Horatio Hornblower: Retribution |
directed by Andrew Grieve
The events that began in Mutiny continue apace in Retribution.
If you'll recall, 3rd Lt. Horatio Hornblower and his fellow officers stand accused of mutiny after the overthrow of Captain Sawyer's command on the frigate Renown. The tale plays out in a series of tense court-martial scenes as well as flashbacks to the events in question.
Once again, David Warner excels as the mad Sawyer, a hero of the British navy who has gone insane under the constant pressures of leadership. Paranoid and demented, yes, but Sawyer is still crafty; he matches wits step by step with Hornblower (Ioan Gruffudd) as the circumstances of the overthrow -- as well as Sawyer's suspicious fall between decks -- are revealed.
But there's more. Even as Sawyer rages in confinement, Hornblower and his fellow lieutenants -- Bush (Paul McGann), Kennedy (Jamie Bamber) and acting captain Buckland (Nicholas Jones) -- seek to continue their mission to take a key Spanish fort in the West Indies. There are cunning tactics at work here, and a revolutionary army of former slaves on the island will complicate matters even further. Bush, still something of an unknown quantity, rises to the occasion even as Kennedy, Hornblower's oldest friend in the service, makes a devastating decision. Meanwhile, Buckland struggles to find the strength to command even as he battles his growing resentment for Hornblower's heroism.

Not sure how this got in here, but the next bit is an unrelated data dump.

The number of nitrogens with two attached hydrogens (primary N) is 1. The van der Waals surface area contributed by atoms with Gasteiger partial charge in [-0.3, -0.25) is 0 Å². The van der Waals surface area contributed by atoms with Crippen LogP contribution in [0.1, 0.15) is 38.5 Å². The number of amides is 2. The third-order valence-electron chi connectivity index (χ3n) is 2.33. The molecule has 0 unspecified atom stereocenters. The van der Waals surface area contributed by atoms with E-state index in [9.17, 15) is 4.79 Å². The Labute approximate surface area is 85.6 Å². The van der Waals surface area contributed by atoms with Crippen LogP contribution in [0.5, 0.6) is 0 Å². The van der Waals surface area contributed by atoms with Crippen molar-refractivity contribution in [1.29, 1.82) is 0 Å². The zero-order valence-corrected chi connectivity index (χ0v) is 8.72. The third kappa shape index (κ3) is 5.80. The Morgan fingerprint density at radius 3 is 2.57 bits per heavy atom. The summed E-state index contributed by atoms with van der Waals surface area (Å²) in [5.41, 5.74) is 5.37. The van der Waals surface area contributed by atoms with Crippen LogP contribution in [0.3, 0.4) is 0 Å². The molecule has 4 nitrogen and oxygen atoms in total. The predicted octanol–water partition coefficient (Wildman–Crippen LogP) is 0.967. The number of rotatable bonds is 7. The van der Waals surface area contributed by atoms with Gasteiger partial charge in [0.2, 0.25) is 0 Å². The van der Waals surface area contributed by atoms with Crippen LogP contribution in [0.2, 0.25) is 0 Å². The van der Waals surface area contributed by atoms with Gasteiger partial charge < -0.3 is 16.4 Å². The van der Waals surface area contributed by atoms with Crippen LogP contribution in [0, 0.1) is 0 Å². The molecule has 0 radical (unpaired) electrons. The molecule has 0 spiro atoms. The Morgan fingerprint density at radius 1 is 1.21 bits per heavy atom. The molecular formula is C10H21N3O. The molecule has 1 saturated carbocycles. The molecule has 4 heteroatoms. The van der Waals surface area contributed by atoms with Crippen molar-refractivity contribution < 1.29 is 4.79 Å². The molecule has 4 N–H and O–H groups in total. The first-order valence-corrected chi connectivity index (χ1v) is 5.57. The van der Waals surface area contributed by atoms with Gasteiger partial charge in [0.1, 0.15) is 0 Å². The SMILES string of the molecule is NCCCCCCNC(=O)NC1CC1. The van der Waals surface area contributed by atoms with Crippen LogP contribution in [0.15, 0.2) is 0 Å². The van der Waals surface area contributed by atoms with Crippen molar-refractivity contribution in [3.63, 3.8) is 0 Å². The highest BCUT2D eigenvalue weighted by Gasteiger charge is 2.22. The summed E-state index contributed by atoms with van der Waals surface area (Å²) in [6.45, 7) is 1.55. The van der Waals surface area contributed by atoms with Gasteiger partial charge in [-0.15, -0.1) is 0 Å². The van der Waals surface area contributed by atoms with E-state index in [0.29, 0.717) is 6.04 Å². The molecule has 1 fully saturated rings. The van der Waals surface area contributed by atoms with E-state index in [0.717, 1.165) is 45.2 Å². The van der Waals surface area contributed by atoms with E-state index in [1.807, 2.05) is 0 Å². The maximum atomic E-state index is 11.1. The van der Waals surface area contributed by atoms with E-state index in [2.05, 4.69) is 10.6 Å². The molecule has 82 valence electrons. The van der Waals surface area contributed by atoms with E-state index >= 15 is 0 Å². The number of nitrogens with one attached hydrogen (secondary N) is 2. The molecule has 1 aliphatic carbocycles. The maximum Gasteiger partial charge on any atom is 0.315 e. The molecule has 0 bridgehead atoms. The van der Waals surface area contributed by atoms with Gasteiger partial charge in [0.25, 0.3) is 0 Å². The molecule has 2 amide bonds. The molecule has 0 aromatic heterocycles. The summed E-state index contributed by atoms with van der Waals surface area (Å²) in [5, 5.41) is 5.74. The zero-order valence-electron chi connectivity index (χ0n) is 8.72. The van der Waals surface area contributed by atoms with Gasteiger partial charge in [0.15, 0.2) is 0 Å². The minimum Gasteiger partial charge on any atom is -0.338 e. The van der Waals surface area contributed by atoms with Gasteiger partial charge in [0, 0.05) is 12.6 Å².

Each installment in this too-brief series of made-for-TV films is better than the last. I wish it didn't have to end.
1 May 2010
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